A Midsummer Noon in the Australian Forest

Charles Harpur

NOT a sound disturbs the air,
There is quiet everywhere;
Over plains and over woods
What a mighty stillness broods!

All the birds and insects keep
Where the coolest shadows sleep;
Even the busy ants are found
Resting in their pebbled mound;
Even the locust clingeth now
Silent to the barky bough:
Over hills and over plains
Quiet, vast and slumbrous, reigns.

Only there’s a drowsy humming
From yon warm lagoon slow coming:
’Tis the dragon-hornet—see!
All bedaubed resplendently,
Yellow on a tawny ground—
Each rich spot nor square nor round,
Rudely heart-shaped, as it were
The blurred and hasty impress there

Of a vermeil-crusted seal
Dusted o’er with golden meal.
Only there’s a droning where
Yon bright beetle shines in air,
Tacks it in its gleaming flight
With a slanting beam of light,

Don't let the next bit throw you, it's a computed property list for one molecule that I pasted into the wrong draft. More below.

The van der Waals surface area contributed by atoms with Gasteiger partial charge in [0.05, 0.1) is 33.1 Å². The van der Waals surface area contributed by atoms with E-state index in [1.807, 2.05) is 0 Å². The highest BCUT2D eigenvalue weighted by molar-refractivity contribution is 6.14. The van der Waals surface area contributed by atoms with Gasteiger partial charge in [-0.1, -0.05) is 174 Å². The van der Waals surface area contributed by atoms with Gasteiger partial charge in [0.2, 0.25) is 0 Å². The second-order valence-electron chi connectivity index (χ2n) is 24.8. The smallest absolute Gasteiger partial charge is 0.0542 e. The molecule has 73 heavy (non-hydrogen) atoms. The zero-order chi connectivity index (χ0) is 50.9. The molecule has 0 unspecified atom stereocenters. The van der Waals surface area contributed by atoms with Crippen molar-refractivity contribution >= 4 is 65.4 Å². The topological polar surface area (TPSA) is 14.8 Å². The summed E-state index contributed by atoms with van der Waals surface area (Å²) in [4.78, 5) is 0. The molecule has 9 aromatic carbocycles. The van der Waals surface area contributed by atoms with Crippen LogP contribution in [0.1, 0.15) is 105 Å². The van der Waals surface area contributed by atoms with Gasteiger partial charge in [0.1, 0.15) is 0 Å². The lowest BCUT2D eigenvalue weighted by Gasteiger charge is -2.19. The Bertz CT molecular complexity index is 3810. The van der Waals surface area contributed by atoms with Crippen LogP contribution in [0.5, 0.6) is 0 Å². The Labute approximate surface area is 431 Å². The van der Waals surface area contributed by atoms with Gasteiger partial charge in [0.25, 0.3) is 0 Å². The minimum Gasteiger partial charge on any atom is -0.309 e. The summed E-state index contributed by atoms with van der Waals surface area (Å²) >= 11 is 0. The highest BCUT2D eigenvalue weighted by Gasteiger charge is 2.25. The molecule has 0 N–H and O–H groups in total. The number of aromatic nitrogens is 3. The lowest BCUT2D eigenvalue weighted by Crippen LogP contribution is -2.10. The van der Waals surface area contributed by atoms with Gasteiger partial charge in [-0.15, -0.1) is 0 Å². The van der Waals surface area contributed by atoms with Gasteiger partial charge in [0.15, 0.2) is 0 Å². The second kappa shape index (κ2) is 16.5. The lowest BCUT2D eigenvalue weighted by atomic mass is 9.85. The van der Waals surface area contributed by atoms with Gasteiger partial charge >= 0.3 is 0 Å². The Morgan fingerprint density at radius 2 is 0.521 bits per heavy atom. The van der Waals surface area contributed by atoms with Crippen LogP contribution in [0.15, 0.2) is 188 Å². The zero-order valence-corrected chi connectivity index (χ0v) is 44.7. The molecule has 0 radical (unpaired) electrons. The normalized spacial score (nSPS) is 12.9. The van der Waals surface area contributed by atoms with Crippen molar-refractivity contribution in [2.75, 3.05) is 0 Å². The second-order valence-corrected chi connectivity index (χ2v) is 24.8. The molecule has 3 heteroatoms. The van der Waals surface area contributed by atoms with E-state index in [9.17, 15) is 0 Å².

Rising in the sunshine higher,
Till its shards flame out like fire.

Every other thing is still,
Save the ever-wakeful rill,
Whose cool murmur only throws
Cooler comfort round repose;
Or some ripple in the sea
Of leafy boughs, where, lazily,
Tired summer, in her bower
Turning with the noontide hour,
Heaves a slumbrous breath ere she
Once more slumbers peacefully.

O ’tis easeful here to lie
Hidden from noon’s scorching eye,
In the grassy cool recess
Musing thus of quietness.

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